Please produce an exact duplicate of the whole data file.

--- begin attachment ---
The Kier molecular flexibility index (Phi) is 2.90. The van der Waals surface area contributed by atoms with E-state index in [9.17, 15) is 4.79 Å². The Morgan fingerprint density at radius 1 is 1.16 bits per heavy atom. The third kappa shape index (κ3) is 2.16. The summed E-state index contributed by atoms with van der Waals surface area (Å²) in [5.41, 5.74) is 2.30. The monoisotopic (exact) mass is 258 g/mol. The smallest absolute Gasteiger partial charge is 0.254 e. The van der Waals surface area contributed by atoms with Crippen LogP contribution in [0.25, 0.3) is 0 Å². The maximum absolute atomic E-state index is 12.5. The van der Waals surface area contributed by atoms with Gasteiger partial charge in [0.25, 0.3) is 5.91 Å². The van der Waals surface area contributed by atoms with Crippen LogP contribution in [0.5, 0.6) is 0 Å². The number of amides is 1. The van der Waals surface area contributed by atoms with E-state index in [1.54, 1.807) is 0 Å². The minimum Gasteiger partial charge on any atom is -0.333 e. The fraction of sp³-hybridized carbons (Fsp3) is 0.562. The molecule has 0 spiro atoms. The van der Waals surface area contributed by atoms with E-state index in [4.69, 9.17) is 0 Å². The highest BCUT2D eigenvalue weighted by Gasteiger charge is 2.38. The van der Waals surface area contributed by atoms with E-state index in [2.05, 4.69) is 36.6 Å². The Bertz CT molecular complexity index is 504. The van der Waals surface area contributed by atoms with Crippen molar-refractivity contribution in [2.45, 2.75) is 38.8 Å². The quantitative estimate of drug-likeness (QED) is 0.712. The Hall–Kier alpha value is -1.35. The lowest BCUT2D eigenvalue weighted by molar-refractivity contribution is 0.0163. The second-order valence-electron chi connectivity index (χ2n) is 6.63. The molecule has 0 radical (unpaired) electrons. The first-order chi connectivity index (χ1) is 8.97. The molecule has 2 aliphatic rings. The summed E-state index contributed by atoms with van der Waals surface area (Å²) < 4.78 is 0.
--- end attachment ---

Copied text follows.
The Kier molecular flexibility index (Phi) is 2.90. The van der Waals surface area contributed by atoms with E-state index in [9.17, 15) is 4.79 Å². The Morgan fingerprint density at radius 1 is 1.16 bits per heavy atom. The third kappa shape index (κ3) is 2.16. The summed E-state index contributed by atoms with van der Waals surface area (Å²) in [5.41, 5.74) is 2.30. The monoisotopic (exact) mass is 258 g/mol. The smallest absolute Gasteiger partial charge is 0.254 e. The van der Waals surface area contributed by atoms with Crippen LogP contribution in [0.25, 0.3) is 0 Å². The maximum absolute atomic E-state index is 12.5. The van der Waals surface area contributed by atoms with Gasteiger partial charge in [0.25, 0.3) is 5.91 Å². The van der Waals surface area contributed by atoms with Crippen LogP contribution in [0.5, 0.6) is 0 Å². The number of amides is 1. The van der Waals surface area contributed by atoms with E-state index in [1.54, 1.807) is 0 Å². The minimum Gasteiger partial charge on any atom is -0.333 e. The fraction of sp³-hybridized carbons (Fsp3) is 0.562. The molecule has 0 spiro atoms. The van der Waals surface area contributed by atoms with E-state index in [4.69, 9.17) is 0 Å². The highest BCUT2D eigenvalue weighted by Gasteiger charge is 2.38. The van der Waals surface area contributed by atoms with E-state index in [2.05, 4.69) is 36.6 Å². The Bertz CT molecular complexity index is 504. The van der Waals surface area contributed by atoms with Crippen molar-refractivity contribution in [2.45, 2.75) is 38.8 Å². The quantitative estimate of drug-likeness (QED) is 0.712. The Hall–Kier alpha value is -1.35. The lowest BCUT2D eigenvalue weighted by molar-refractivity contribution is 0.0163. The second-order valence-electron chi connectivity index (χ2n) is 6.63. The molecule has 0 radical (unpaired) electrons. The first-order chi connectivity index (χ1) is 8.97. The molecule has 2 aliphatic rings. The summed E-state index contributed by atoms with van der Waals surface area (Å²) < 4.78 is 0.